What is a good SaaS conversion rate? Is that the real question?
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It’s sensible for a SaaS marketer to ask, ‘What is a good conversion rate?’ However, this is an incomplete question that could result in many ambiguous answers.
The complete question is, ‘What is a good conversion rate for X?’ – and X may be a whole variety of things, each giving wildly different answers.
For example, X in the digital world could be:
- a landing page opt-in;
- an eCommerce sale;
- a subscriber to your email list.
Or, in the physical world, could be:
- leads generated at an expo or conference;
- the conversion rate of sales meetings;
- a lead-to-sales qualified lead conversion rate.
It’s also important to point out that what one business considers to be a good conversion rate may be poor for another. This really depends on the nature and goals of the business.
For example, a good conversion rate for a SaaS company selling a £50 monthly subscription for a software service will be considerably more substantial than a good conversion rate for a high-end home improvement company. An architect, hypothetically, may have an average sale value running into the thousands of pounds and can only handle twenty projects per year.
What is a good SaaS conversion rate?
A good SaaS conversion rate is considered typically to fall with 3-5%, while a strong conversion rate would be anything from 8%.
Whilst these benchmarks are a good guide, your focus shouldn’t be on what everyone else is doing but rather what your conversion rates are doing and what is needed to achieve your business goals.
Define what a good SaaS conversion rate looks like to you
Depending on your own individual business and how it operates, you’ll have different conversion rates that matter to you and that should be monitored. To start with, map out every step of your sales funnel and then measure the conversion rates between each one.
Once you’ve done this, you can then set the targets and make your decision on what is a good conversion rate for your business, and this is what you should be aiming for. Providing, of course, that your targets are realistic and achievable.
Let’s take the example of a software company that has an average sale price of £50,000 per annum. Their target is to generate an additional £1m worth of new business this year. So, what would be a good conversion rate for them?
The first thing to do is to map out their sales and marketing funnel or process. Let’s say that they have the following process:
- They receive a lead online.
- They have a connect call where they qualify the lead as being a sales qualified lead (SQL).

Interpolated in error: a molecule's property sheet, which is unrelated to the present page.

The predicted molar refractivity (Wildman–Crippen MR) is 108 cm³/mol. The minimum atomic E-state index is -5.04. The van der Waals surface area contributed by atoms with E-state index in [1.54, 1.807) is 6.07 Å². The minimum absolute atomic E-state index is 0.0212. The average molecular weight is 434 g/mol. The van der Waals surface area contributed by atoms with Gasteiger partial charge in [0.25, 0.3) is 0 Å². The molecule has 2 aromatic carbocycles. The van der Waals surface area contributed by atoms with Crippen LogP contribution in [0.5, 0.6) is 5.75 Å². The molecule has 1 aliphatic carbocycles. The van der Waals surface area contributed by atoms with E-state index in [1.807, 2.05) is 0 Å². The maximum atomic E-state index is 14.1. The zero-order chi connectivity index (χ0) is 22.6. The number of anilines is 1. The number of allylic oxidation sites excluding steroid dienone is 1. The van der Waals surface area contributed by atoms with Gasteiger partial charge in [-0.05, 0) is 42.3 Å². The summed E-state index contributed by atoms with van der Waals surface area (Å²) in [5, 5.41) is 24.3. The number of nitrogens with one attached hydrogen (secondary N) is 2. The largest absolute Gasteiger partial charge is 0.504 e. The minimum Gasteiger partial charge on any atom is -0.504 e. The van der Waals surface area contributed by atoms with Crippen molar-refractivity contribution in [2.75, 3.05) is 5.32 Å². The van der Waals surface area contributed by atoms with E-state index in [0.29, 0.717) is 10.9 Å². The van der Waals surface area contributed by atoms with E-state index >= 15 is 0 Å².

- A salesperson has a call/meeting and conducts a discovery call and creates an opportunity if there is a match.
- A proposal is sent.
- A decision is made by the prospect and becomes a customer or not.
Now that we understand this process, we can start to measure our conversion rates and apply these figures to the overall business goal which will then help us to identify the areas of focus.
If we need £1m of new revenue and we have an average sales price of £50,000, then we need 20 new customers.
If we know that once a proposal is sent, the conversion rate is 20%, then 100 proposals need to be sent.
If we know that a salesperson will create a proposal for 50% of the prospects they meet with, then we know that they need to have 200 meetings.
If we know that 1 in 5 sales qualified leads will go on to have a meeting, then we need 1,000 sales qualified leads.
If we know that 1 in 5 internet leads become sales qualified, then we know we need 5,000 internet leads.
We can then look at the visitor-to-lead conversion rate from the website. If this is 2%, then we know that to hit our target of £1m new revenue, we need 250,000 visitors to the website.
This method reverse engineers the requirements. When we look at the individual conversion rates, we can then ask the question: what is a good lead-to-visitor conversion rate? In this example, 2% may seem low, but it’s actually about average if it is an overall visitor-to-lead measurement, i.e. all visitors on the website.
However, it is low if it is visitors to a landing page where the conversion rate could considerably higher. A landing page conversion rate could be considered good if it exceeds 10%, but we’ve seen as high as 60%.
Looking at conversion rates in this way enables you to calculate the input that is needed to achieve the goal. In this example, 250,000 website visitors.
Depending upon what industry you’re in, that input may or may not be possible. You could calculate it the other way around where you look at the current input and work out desired conversion rates. Let’s say we had 125,000 visitors already, then the option is to focus on increasing the conversion rates to achieve the same output.
If you had 125,000 visitors and you focused on increasing your lead-to-visitor conversion rate to 4%, you would have the same amount of leads that are required to achieve the same goal.
In summary, the answer to ‘What is a good conversion rate?’ is dependant upon the type of conversion that you are measuring and the conversion rate that you need in order to achieve those business goals.